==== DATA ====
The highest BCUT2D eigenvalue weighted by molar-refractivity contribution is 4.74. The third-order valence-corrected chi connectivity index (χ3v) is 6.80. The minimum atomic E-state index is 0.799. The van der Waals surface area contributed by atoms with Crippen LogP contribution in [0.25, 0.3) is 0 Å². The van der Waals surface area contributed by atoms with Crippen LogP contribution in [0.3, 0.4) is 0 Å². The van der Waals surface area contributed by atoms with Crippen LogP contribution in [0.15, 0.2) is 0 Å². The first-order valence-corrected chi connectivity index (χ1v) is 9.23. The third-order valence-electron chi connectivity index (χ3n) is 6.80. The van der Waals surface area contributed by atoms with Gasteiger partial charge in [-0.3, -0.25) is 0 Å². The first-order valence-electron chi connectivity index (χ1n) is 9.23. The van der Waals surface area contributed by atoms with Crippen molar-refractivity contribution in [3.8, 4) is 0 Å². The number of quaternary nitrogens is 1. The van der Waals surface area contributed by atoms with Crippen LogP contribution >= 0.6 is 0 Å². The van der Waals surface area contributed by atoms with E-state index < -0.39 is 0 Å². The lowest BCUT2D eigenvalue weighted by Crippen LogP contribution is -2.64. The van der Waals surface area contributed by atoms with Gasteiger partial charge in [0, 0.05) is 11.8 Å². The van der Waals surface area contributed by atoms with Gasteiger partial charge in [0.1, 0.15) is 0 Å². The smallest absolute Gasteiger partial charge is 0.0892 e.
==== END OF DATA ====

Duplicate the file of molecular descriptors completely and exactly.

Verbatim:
The highest BCUT2D eigenvalue weighted by molar-refractivity contribution is 4.74. The third-order valence-corrected chi connectivity index (χ3v) is 6.80. The minimum atomic E-state index is 0.799. The van der Waals surface area contributed by atoms with Crippen LogP contribution in [0.25, 0.3) is 0 Å². The van der Waals surface area contributed by atoms with Crippen LogP contribution in [0.3, 0.4) is 0 Å². The van der Waals surface area contributed by atoms with Crippen LogP contribution in [0.15, 0.2) is 0 Å². The first-order valence-corrected chi connectivity index (χ1v) is 9.23. The third-order valence-electron chi connectivity index (χ3n) is 6.80. The van der Waals surface area contributed by atoms with Gasteiger partial charge in [-0.3, -0.25) is 0 Å². The first-order valence-electron chi connectivity index (χ1n) is 9.23. The van der Waals surface area contributed by atoms with Crippen molar-refractivity contribution in [3.8, 4) is 0 Å². The number of quaternary nitrogens is 1. The van der Waals surface area contributed by atoms with Crippen LogP contribution >= 0.6 is 0 Å². The van der Waals surface area contributed by atoms with E-state index < -0.39 is 0 Å². The lowest BCUT2D eigenvalue weighted by Crippen LogP contribution is -2.64. The van der Waals surface area contributed by atoms with Gasteiger partial charge in [0, 0.05) is 11.8 Å². The van der Waals surface area contributed by atoms with Gasteiger partial charge in [0.1, 0.15) is 0 Å². The smallest absolute Gasteiger partial charge is 0.0892 e.